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Climate Change

12. Rob Marris (Wolverhampton, South-West) (Lab): What steps his Department is taking to encourage best practice in adaptation to climate change in the countryside. [219298]

The Parliamentary Under-Secretary of State for Environment, Food and Rural Affairs (Joan Ruddock): We have a cross-government programme on adaptation, and a framework for adaptation is established through the Climate Change Bill. DEFRA is working with regional rural affairs forums, Farming Futures and the rural climate change forum to help raise awareness and encourage best practice.

Rob Marris: I am delighted that at last we have a cross-government framework on adaptation. What funding did DEFRA include in its budgets for research into, and knowledge transfer regarding, climate change adaptation in rural communities, including for productive agriculture?

Joan Ruddock: I thank my hon. Friend. This is a very important issue, and next week I intend to launch the adapting to climate change website, which will show what is happening across the whole of Government. This is not just a DEFRA issue; it is across the whole of Government, and an accompanying document will be published. But I can tell him that £5 million per year has been given to a research programme on agriculture and climate change, which includes research on the impacts of climate change on agriculture and how the sector can adapt. We are also working with the rural climate change forum, as I said. We have provided £250,000 up to March 2009 to Farming Futures, which aims to provide for farmers practical advice on adaptation.
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There is not time to go into what we are doing on biodiversity, but enabling biodiversity to adapt to climate change is also very significant, and money is being spent.


13. Mr. Eric Illsley (Barnsley, Central) (Lab): What progress has been made in increasing producer responsibility for packaging, as referred to in his Department’s framework for pro-environmental behaviours. [219299]

The Parliamentary Under-Secretary of State for Environment, Food and Rural Affairs (Joan Ruddock): Earlier this year, I raised the packaging recovery targets for 2008, 2009 and 2010, which came into force on 14 March. The targets for 2008 have been set to ensure that the UK meets the current EU targets. Targets post-2008 are designed to ensure continued compliance with the EU and to reflect ambitions outlined in the Government’s waste strategy.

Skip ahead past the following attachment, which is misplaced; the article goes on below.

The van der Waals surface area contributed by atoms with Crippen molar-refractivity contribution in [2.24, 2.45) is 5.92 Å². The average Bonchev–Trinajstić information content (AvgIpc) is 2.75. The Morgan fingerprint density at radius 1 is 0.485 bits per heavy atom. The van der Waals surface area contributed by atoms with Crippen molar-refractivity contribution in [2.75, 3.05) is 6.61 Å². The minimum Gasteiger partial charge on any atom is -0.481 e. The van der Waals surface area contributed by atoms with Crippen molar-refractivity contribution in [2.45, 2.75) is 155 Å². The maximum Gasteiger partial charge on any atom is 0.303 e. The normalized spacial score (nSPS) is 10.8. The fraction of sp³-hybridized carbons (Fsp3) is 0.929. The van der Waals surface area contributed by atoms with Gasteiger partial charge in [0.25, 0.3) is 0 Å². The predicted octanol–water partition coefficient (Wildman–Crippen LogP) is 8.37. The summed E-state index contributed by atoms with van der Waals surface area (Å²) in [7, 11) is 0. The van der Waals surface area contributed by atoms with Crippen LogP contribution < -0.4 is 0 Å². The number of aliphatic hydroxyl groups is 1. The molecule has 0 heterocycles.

Mr. Illsley: The document referred to in my question—the Department’s framework for pro-environmental behaviours—makes only one reference to packaging. It is one line on page 49, which says the Government will seek to

despite the fact that only 3 per cent. of all the material that goes to landfill is packaging and, as my hon. Friend has pointed out, recovery targets have been increased. The difficulty for the industry is that it now cannot recycle much of the material collected, because it is of such poor quality. Will she take that on board and, with her colleagues in the Department for Communities and Local Government, try to improve the possibility of recycling better materials?

Joan Ruddock: I pay tribute to my hon. Friend for his work on packaging, which is very important. The reason why we must pay a lot of attention to packaging is that in many cases it is avoidable. The public believe that it is avoidable, and they want something done about it. So we will not resile from that. We recently produced information through WRAP—the Waste and Resources Action Programme—which is the Government-funded organisation that deals with waste, that shows us that in the current market, kerbside sorting is more effective for local authorities than single co-mingling, and that costs are similar if two streams are co-mingled but paper is kept separate. So local authorities can benefit from kerbside separation. Kerbside sort achieves the higher-quality recyclates that my hon. Friend wants to see produced. So we are providing a great deal of assistance to local authorities and giving them advice. Contrary to the popular belief that co-mingling is the easiest thing for consumers, we have found that the size of bins matters in determining how much consumers recycle. We will not hesitate to try to get better recycling quality and levels from our local authorities, because that is what our citizens want.